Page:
The Creation of the Internet
The internet that we know and love today has become a necessity in day-to-day life. It’s an entity that most people and businesses feel they can’t live without. It seems to have been here forever, and anyone under the age of 25 won’t be able to imagine a time when the internet didn’t exist.
However, not too long ago, the internet hadn’t been invented. Managing today without it is unimaginable but only one generation ago, the wheels of industry turned without the benefits of the web, and social networking was something you did at parties.
No one single person can be credited with creating the internet. Rather, it exists thanks to the dedication of a number of different people, who have contributed to its development since the 1960s. The first of these was Leonard Kleinrock, an American computer scientist who is credited with coming up with the initial idea of the internet.
On 31st May 1961, 27-year-old Kleinrock (a professor at the Henry Samueli School of Engineering and Applied Science at the University of California, Los Angeles) published a paper entitled, Information Flow in Large Communication Nets. His ideas laid the theoretical foundation of computer networking. During his time at the university, he was also instrumental in developing the ARPANET – the forerunner of the internet.
In 1962, American computer scientist Joseph “JCR” Licklider became director of the Information Processing Techniques Office, where he revealed his vision of a galactic network. In June 1966, Robert Taylor became director of IPTO. Combining the ideas of Licklider and Kleinrock, he was in charge of the ARPANET project until 1969, furthering its advancement.
In 1968, Elmer Shapiro chaired the first meeting of the Network Working Group at the Stanford Research Institute in California. The topic under discussion was about getting hosts to communicate with each other. In December 1968, the resulting SRI report, A Study of Computer Network Design Parameters, led ARPA employees Barry Wessler and Lawrence Roberts to create the Interface Message Processor specifications. The contract to build the IMP subnetwork was awarded to Bolt Beranek and Newman Inc.
First internet message
The University of California (UCLA) sent out a press release on 3rd July 1969 to introduce the public to the internet, although it wasn’t something they would be using for several more years. The first network equipment (a network switch and an Interface Message Processor) was sent to the UCLA in August 1969.
At 10.30pm on 29th October 1969, Kleinrock sent the first ever internet message from his laboratory at UCLA. It was called “LO” – an abbreviated form of “LOGIN”. However, when Charley S Kline (a student who studied computer science under Kleinrock) tried to log in, the SRI system crashed, so the message was never completed. The problem was soon resolved.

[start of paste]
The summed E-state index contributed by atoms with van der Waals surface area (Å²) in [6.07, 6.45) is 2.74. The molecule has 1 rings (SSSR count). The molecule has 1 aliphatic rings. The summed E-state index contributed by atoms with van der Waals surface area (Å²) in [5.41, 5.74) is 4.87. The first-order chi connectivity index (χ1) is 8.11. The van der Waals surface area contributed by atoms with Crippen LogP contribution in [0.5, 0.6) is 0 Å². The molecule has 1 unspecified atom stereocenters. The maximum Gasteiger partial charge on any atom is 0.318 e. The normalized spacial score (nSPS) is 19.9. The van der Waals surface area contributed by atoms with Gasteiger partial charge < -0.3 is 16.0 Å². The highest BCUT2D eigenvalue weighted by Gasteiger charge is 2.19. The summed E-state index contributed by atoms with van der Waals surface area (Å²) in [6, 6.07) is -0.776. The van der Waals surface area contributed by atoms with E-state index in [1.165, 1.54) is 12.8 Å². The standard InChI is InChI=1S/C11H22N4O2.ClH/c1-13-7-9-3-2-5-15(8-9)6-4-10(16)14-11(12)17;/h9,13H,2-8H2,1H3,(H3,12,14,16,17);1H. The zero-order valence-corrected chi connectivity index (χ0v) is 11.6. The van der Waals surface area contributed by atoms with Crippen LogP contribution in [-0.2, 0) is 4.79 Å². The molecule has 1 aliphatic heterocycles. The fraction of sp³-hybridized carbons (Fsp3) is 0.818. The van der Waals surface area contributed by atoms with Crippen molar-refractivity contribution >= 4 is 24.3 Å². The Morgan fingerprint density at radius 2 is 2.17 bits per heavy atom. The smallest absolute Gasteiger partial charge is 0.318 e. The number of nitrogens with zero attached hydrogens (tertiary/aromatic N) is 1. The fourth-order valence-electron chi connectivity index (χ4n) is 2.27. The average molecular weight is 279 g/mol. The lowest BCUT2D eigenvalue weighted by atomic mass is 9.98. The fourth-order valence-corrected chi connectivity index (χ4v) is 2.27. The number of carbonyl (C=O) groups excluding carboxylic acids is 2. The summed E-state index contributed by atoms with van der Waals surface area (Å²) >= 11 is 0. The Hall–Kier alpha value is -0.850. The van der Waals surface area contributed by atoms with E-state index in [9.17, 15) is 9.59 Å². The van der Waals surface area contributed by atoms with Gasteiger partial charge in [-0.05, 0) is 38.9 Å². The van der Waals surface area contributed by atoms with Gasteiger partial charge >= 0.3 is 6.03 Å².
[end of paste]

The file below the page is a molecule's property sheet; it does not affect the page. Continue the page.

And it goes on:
People may think email is a relatively modern invention, but the first network email was sent as long ago as 1971. Ray Tomlinson was a pioneering US computer programmer. He set up the first email program using the ARPANET system. It became the first system that sent messages across the network to other users.
Transmission Control Protocol
In 1973, American electrical engineer Robert “Bob” Kahn and internet pioneer Vinton Cerf designed Transmission Control Protocol. In December 1974, they published it in RFC 675, with the help of Cerf’s students, Yogen Dalal and Carl Sunshine. Most people consider Kahn and Cerf as the inventors of the internet.
As the first commercial version of ARPANET, Telenet was launched in 1974. It was considered the first Internet Service Provider. Electrical engineer Bob Metcalfe conceived and developed the idea of Ethernet and in 1977, the 80-103A Modem was introduced by Dale Heatherington and Dennis Hayes.
In 1978, TCP split into TCP/IP, enabling it to support real-time traffic. It remains the primary protocol used on the internet today. However, the first commercial Internet Service Provider called “The World” wasn’t introduced until 11 years later in the US.
Published online on 6th August 1991, the first website was recognised as info.cern.ch after being developed at CERN by Tim Berners-Lee. His WWW became available to everyone on 23rd August and was the culmination of decades of research and development by many people. Without the WWW and the technology used to develop it, today’s internet would not be in existence.
The internet provides an endless supply of knowledge, enabling information to be shared with anyone across the world. It gives access to a global workforce, with collaboration and working from home making life easier. The internet is an ideal place to sell goods or services to make money, whether you’re a business or a private seller using online auction sites.
It helps charities to raise funds, as supporters can make an online donation at the click of a button. In leisure terms, the internet provides an endless stream of entertainment with access to films, videos, live online TV, music, video games and social networking sites. People can catch up and keep in touch with friends and relatives and follow businesses, organisations, charities, bands and celebrities in real time.
The internet has revolutionised the way in which the world does business on a global and local level. Available 24 hours a day, 365 days a year, it enhances every aspect of life and helps with the efficient running of a company – including marketing, gathering data on competitors, recruiting employees and speeding up communication. It gives access to online banking at any time.
In short, the internet is crucial to daily life!
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